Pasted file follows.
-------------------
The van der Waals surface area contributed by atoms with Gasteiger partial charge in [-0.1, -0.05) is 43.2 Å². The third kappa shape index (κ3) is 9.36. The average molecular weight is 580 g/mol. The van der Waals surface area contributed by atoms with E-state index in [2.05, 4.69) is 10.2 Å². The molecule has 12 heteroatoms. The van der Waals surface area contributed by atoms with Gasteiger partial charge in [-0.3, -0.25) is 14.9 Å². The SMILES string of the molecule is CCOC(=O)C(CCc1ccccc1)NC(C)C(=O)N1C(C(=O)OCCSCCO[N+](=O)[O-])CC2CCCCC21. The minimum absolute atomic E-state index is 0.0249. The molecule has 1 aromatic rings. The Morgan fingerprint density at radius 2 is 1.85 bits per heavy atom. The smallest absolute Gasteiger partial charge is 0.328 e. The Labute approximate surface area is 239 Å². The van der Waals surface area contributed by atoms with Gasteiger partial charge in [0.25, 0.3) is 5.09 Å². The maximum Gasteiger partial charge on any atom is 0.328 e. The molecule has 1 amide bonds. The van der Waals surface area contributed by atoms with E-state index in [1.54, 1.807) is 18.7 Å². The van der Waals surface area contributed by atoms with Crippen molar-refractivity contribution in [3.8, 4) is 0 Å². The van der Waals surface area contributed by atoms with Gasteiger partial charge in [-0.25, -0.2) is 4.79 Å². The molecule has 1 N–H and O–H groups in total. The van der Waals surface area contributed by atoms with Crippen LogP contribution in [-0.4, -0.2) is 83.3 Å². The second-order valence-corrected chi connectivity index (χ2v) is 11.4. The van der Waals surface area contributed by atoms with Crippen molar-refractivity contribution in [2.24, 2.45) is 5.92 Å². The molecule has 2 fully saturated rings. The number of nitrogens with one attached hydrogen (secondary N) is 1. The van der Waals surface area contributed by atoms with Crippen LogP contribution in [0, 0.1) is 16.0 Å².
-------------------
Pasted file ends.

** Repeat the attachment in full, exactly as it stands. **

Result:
The van der Waals surface area contributed by atoms with Gasteiger partial charge in [-0.1, -0.05) is 43.2 Å². The third kappa shape index (κ3) is 9.36. The average molecular weight is 580 g/mol. The van der Waals surface area contributed by atoms with E-state index in [2.05, 4.69) is 10.2 Å². The molecule has 12 heteroatoms. The van der Waals surface area contributed by atoms with Gasteiger partial charge in [-0.3, -0.25) is 14.9 Å². The SMILES string of the molecule is CCOC(=O)C(CCc1ccccc1)NC(C)C(=O)N1C(C(=O)OCCSCCO[N+](=O)[O-])CC2CCCCC21. The minimum absolute atomic E-state index is 0.0249. The molecule has 1 aromatic rings. The Morgan fingerprint density at radius 2 is 1.85 bits per heavy atom. The smallest absolute Gasteiger partial charge is 0.328 e. The Labute approximate surface area is 239 Å². The van der Waals surface area contributed by atoms with Gasteiger partial charge in [0.25, 0.3) is 5.09 Å². The maximum Gasteiger partial charge on any atom is 0.328 e. The molecule has 1 amide bonds. The van der Waals surface area contributed by atoms with E-state index in [1.54, 1.807) is 18.7 Å². The van der Waals surface area contributed by atoms with Crippen molar-refractivity contribution in [3.8, 4) is 0 Å². The van der Waals surface area contributed by atoms with Gasteiger partial charge in [-0.25, -0.2) is 4.79 Å². The molecule has 1 N–H and O–H groups in total. The van der Waals surface area contributed by atoms with Crippen LogP contribution in [-0.4, -0.2) is 83.3 Å². The second-order valence-corrected chi connectivity index (χ2v) is 11.4. The van der Waals surface area contributed by atoms with Crippen molar-refractivity contribution in [2.24, 2.45) is 5.92 Å². The molecule has 2 fully saturated rings. The number of nitrogens with one attached hydrogen (secondary N) is 1. The van der Waals surface area contributed by atoms with Crippen LogP contribution in [0, 0.1) is 16.0 Å².